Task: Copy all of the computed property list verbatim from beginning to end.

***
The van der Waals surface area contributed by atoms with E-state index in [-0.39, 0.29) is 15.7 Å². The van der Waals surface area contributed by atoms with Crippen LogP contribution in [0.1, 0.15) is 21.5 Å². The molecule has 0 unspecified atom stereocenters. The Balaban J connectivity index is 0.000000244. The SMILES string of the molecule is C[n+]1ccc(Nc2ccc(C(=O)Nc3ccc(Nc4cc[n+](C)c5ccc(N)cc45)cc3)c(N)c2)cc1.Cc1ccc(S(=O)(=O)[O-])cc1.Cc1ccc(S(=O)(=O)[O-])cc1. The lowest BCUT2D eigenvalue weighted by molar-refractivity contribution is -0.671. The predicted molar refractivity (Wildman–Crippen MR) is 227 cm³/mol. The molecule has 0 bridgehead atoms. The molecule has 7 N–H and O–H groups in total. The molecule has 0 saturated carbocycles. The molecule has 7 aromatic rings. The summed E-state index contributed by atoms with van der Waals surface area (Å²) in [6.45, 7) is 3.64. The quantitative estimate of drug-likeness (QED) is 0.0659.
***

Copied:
The van der Waals surface area contributed by atoms with E-state index in [-0.39, 0.29) is 15.7 Å². The van der Waals surface area contributed by atoms with Crippen LogP contribution in [0.1, 0.15) is 21.5 Å². The molecule has 0 unspecified atom stereocenters. The Balaban J connectivity index is 0.000000244. The SMILES string of the molecule is C[n+]1ccc(Nc2ccc(C(=O)Nc3ccc(Nc4cc[n+](C)c5ccc(N)cc45)cc3)c(N)c2)cc1.Cc1ccc(S(=O)(=O)[O-])cc1.Cc1ccc(S(=O)(=O)[O-])cc1. The lowest BCUT2D eigenvalue weighted by molar-refractivity contribution is -0.671. The predicted molar refractivity (Wildman–Crippen MR) is 227 cm³/mol. The molecule has 0 bridgehead atoms. The molecule has 7 N–H and O–H groups in total. The molecule has 0 saturated carbocycles. The molecule has 7 aromatic rings. The summed E-state index contributed by atoms with van der Waals surface area (Å²) in [6.45, 7) is 3.64. The quantitative estimate of drug-likeness (QED) is 0.0659.